Enabling Innovation for your company

Even after 20 years of study, it appears that innovation management is still in its infancy.  Based on my experience, large companies are regressing in their ability to effectively innovate.

Processes that people tend to think are critical for an effective, efficient, low cost competitive business tend to stifle innovation, especially the game changing moves. This should not come as a surprise.  Innovation strives to change the way things are and operational excellence strives to nail down variability and to build consistency and perfection all at lower cost.  Leading innovation requires the ability to effectively manage ambiguity and uncertainty; the opposite is required in operational excellence.  It is no wonder that companies have a hard time effectively managing these dual cultures in their businesses and instilling this capability in their leaders.  The literature is riddled with companies starting innovation initiatives, investing massive dollars, only to have the initiative underperform and fade away in 4 to 7 years.  Thus, we need to look much deeper to better understand why large companies are not being more successful in generating organic growth.

At Strategic Innovation Group, we have developed a Growth Design Model that breaks down the complexity of the innovation system into useful building blocks.  It requires the establishment of a dual culture to embrace and legitimize both innovation and operational excellence.  The innovation system and the dual culture must be healthy to provide significant benefits.  All seven elements of the Growth Design model need to be in place and functioning for corporations to successful embed innovation into their culture and not depend on the brute force of a few champions to carry to market new products and services. The accountability for these Growth Design elements is shared between Senior Executives and the Innovation leaders and their teams.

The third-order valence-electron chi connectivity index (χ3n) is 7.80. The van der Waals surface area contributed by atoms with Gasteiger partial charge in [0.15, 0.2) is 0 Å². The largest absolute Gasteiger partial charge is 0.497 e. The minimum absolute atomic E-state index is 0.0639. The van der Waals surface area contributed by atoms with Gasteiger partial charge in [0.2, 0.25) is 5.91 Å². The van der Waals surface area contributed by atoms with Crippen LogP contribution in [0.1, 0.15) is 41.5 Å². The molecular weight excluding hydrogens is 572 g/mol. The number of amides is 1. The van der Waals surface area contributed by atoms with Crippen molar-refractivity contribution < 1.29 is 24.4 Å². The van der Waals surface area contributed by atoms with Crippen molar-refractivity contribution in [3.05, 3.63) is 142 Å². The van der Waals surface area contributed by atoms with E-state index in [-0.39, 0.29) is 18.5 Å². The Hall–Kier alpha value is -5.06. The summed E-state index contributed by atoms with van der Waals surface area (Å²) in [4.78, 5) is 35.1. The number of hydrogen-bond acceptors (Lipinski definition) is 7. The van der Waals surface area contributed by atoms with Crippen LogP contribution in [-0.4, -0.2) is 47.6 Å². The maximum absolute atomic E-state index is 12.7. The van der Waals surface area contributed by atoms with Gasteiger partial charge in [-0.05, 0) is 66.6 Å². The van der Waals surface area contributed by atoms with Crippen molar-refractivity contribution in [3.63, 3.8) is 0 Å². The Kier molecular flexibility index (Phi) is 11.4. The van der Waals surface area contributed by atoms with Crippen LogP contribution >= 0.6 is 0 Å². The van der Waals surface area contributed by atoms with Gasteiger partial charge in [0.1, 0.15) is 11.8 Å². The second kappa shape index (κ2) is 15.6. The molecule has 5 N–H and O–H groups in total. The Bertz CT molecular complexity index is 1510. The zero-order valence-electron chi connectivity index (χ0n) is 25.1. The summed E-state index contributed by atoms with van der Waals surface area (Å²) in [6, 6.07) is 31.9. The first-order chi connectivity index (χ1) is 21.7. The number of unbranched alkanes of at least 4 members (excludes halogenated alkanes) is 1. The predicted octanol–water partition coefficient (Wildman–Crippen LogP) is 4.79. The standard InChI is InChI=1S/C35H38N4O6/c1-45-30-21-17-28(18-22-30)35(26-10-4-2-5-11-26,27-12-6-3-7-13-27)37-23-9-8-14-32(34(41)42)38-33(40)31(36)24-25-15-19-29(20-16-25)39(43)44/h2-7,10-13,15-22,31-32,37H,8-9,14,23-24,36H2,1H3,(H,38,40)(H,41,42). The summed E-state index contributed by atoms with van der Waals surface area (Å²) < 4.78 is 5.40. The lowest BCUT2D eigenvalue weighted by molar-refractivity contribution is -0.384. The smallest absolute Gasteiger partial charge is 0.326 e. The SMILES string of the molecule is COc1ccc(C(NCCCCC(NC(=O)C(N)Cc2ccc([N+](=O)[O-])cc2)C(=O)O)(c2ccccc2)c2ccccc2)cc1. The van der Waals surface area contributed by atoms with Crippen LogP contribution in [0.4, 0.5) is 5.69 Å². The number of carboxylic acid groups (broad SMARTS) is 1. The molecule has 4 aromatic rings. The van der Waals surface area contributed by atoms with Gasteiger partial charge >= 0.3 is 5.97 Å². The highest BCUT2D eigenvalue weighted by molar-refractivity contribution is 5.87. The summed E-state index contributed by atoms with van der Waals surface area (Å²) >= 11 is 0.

BACKGROUND: Innovation has been the top issue keeping Industrial Research Institute members awake at night for more than 15 years. As many of you have, I successfully managed all phases of innovation for 33 years prior to starting my consulting business.  We all know how to discover opportunities, how to match opportunities with products or services, and test these products and services in order to fine tune the offering.  In testing it, we assess business model options and potentials, examining the supply chain in an effort to discover how to extract the greatest value.  Why is innovation not returning on investment? The causes of subpar performance appear to be a lack of sufficient involvement of Senior Executive Leadership in innovation and not having the necessary elements and structures in place in the organization to ensure lasting success.

In May 2011, the McKinsey Quarterly cited a key factor for limited organic growth being Senior Leadership not tackling the tough issues of organizational needs sufficiently to drive innovation.  The result can be devastating for the innovation team, frustration for the CEO Suite and limiting in shareholder value.  These deficiencies cannot be changed overnight.  It takes years for Senior Executive Leadership to gain the creditability to positively influence company culture.

Some steps can make a difference immediately, as follows:

  1. The most important issue for Senior Executives should be organizational needs and adaptations. The organization’s structure is very important.
  2. Next create an innovation strategy that will coexist with the operations business and that both strategies and cultures are explicit in the corporate strategy.
  3. You will also need a careful definition of the business boundaries to guide innovation effectively and eliminate waste.

Contact us if you would like our help in building a more effective and profitable innovation capability in your company.

Alan Ayers